The challenge was accepted by the R&D Laboratories of Porto Conte Ricerche, a Regional Government-funded research centre located in Alghero, Sardinia, in view of the outstanding relevance of the problem for the local Sardinian economy. In fact, Sardinia hosts over three million dairy sheep, accounting for 70% of all Italian sheep milk production. Almost all milk is used for cheese making, and the island produces three cheeses with Protected Designation of Origin, namely, Pecorino Sardo, Pecorino Romano and Fiore Sardo.
Porto Conte Ricerche is a research centre of the Science and Technology Park of Sardinia, and its mission is to help local enterprises, especially Small and Medium-sized Enterprises, to remain competitive in an increasingly demanding global market. Therefore, helping farmers and biotech companies in bridging this gap was taken as an important part of its mission. Biomarker discovery and diagnostic development in agrifood, and human and veterinary medicines are among the core research activities of the centre, and its strength leverages on a multidisciplinary environment and on the presence of integrated technological platforms led by researchers with different backgrounds. An invaluable part in facing this challenge was played by different partners actively involved in dairy ruminant mastitis, including the National Reference Centre for Sheep and Goat Mastitis (CRENMOC), the Department of Veterinary Medicine at the University of Milan, and the Regional Farmers’ Association of Sardinia (ARAS).
The strategy of the R&D process was based on the application of a proteomic approach for biomarker identification, followed by the development of immunoassays as the detection strategy. A typical biomarker discovery and diagnostic development pipeline was applied, going through a careful design study, sample analysis by shotgun proteomics, identification of a biomarker panel and large scale validation of the best performing biomarker, followed by the selection of the assay most suited to the diagnostic setting, and finally to its design, construction, and field validation.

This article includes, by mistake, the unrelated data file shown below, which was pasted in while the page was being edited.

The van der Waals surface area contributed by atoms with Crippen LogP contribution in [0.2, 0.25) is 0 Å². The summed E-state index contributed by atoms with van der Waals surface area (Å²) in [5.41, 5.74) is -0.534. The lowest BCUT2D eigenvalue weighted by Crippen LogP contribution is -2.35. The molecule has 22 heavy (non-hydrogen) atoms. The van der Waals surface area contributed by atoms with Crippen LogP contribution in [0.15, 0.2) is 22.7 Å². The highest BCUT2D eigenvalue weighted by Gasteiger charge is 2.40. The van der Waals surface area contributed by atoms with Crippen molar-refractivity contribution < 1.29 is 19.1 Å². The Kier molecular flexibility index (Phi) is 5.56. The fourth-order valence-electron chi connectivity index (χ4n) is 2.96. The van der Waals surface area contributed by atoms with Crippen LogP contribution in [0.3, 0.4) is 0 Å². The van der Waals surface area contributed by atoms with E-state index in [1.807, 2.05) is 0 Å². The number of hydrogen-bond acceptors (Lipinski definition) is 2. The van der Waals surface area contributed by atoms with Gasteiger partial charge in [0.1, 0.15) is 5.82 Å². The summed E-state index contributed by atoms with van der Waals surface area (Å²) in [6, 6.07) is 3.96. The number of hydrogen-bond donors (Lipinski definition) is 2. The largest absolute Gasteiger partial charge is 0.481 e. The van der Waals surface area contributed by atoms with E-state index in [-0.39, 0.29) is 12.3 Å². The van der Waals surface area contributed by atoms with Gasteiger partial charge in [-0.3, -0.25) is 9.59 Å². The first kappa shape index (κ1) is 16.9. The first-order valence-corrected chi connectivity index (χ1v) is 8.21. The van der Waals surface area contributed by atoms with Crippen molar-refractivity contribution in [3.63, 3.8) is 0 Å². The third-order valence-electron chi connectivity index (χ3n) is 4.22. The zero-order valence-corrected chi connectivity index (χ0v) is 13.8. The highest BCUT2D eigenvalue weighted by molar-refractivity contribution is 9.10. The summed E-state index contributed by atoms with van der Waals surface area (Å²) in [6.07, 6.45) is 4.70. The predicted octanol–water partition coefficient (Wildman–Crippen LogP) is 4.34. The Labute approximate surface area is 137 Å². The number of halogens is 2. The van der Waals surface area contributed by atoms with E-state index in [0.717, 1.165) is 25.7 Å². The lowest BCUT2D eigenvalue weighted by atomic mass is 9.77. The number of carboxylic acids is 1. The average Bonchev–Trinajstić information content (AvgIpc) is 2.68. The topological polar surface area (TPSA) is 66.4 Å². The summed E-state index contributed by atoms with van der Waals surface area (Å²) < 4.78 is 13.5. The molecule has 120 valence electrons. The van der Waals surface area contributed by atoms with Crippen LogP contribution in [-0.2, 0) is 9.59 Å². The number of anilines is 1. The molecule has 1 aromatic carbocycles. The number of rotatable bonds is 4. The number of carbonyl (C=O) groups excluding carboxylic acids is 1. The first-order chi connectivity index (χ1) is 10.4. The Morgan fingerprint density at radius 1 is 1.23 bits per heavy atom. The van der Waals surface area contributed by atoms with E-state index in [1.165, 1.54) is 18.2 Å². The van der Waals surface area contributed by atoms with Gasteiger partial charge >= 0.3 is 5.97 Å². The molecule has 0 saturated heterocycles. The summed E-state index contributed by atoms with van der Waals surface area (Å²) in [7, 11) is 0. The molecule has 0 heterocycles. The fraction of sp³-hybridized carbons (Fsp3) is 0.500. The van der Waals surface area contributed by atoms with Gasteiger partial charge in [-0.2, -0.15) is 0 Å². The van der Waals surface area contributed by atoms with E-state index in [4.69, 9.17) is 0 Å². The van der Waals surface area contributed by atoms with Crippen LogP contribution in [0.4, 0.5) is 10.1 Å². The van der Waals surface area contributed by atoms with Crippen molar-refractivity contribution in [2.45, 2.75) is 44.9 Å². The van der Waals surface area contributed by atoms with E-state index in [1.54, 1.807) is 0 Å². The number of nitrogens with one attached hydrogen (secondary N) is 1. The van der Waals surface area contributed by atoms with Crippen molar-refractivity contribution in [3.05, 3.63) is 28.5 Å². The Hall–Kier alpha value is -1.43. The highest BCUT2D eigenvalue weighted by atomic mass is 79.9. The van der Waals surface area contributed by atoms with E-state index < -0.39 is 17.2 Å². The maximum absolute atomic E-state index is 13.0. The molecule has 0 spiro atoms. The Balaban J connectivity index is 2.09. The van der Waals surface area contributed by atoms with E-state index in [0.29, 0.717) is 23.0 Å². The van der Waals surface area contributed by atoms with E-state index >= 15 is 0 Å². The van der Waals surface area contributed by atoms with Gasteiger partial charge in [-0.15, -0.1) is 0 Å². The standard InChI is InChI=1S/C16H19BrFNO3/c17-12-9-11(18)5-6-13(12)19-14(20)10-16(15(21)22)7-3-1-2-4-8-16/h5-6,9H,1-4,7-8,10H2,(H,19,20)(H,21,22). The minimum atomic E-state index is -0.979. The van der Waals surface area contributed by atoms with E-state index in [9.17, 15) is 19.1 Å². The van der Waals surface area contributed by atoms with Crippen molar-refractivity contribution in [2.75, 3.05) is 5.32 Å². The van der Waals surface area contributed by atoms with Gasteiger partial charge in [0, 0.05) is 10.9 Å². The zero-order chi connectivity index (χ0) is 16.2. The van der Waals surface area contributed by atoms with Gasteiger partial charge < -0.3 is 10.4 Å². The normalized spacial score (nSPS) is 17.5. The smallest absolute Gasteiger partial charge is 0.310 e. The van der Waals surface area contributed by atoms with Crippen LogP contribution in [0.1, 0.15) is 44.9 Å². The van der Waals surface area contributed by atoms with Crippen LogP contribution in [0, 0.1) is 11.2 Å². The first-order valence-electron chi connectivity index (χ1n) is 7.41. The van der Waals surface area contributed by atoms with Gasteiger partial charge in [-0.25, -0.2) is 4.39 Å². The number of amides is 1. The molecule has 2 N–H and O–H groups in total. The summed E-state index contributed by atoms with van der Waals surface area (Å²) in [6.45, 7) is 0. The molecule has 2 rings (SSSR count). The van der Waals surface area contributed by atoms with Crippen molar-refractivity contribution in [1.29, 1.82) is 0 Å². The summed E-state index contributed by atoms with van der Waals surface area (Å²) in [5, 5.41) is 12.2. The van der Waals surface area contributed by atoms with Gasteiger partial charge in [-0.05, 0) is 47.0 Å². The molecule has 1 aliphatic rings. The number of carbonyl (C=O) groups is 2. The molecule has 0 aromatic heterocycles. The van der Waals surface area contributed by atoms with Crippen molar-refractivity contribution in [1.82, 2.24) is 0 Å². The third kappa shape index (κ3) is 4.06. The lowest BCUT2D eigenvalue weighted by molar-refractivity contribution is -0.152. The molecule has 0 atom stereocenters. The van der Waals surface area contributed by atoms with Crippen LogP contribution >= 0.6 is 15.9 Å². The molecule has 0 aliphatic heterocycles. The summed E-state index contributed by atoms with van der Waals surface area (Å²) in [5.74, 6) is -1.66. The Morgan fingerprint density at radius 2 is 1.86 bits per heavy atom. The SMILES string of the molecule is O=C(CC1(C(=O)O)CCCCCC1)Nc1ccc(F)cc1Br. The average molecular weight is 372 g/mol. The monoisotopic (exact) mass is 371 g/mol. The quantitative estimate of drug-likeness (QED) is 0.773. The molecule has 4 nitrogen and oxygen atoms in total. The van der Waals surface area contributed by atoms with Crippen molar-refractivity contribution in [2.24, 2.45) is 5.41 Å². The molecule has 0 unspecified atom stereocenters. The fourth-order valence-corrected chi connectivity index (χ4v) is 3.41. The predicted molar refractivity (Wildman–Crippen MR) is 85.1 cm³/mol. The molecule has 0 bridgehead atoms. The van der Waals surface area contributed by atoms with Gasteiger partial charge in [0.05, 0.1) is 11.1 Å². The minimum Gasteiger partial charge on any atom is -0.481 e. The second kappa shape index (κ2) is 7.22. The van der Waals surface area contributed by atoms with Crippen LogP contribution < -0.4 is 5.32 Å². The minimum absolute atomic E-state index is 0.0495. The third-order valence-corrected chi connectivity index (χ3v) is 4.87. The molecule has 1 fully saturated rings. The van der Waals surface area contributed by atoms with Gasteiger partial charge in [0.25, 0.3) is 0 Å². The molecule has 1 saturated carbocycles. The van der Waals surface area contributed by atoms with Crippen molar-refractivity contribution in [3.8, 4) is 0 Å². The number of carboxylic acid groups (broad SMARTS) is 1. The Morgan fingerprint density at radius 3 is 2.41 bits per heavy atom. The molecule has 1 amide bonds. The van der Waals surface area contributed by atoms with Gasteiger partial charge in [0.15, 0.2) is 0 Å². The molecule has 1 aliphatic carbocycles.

The results: novel findings on mastitis and a new, high performance biomarker: cathelicidin
The biomarker discovery path was accompanied by the generation of a vast dataset with information on the identity of milk proteins that change upon mastitis, and the extent of such changes. This provided novel, useful insights on the innate immunity events that take place in the mammary gland upon infection, and on the role that the milk secreting cells play in defending the udder from a detrimental microbial invasion. But the most useful result in terms of mastitis diagnosis was the identification of cathelicidin as a highly promising mastitis marker. Cathelicidin is a small protein that is promptly released in milk in high amounts only when the mammary gland senses the presence of a microbial pathogen, first by epithelial cells and then by polymorphonuclear (PMN) leukocytes. Cathelicidin is a multi-purpose tool of the innate immune response: it has antimicrobial activity, and therefore it kills microbes directly, but it also contributes to the recruitment of large numbers of immune cells into the milk. In consideration of its key role in the immune response process, cathelicidin is perfectly suited as a sensitive and specific mastitis marker that measures inflammation directly and independently from the causative agent. As a further consideration, basing the diagnostic strategy on the detection of proteins causing inflammation, instead of looking for microbial molecules, makes it possible to avoid any unnecessary intervention when the presence of microbes is not causing negative consequences on the animal’s well-being. Actually, as demonstrated by the latest studies on the healthy milk microbiota, the right type of microbial colonization can even be beneficial for udder health.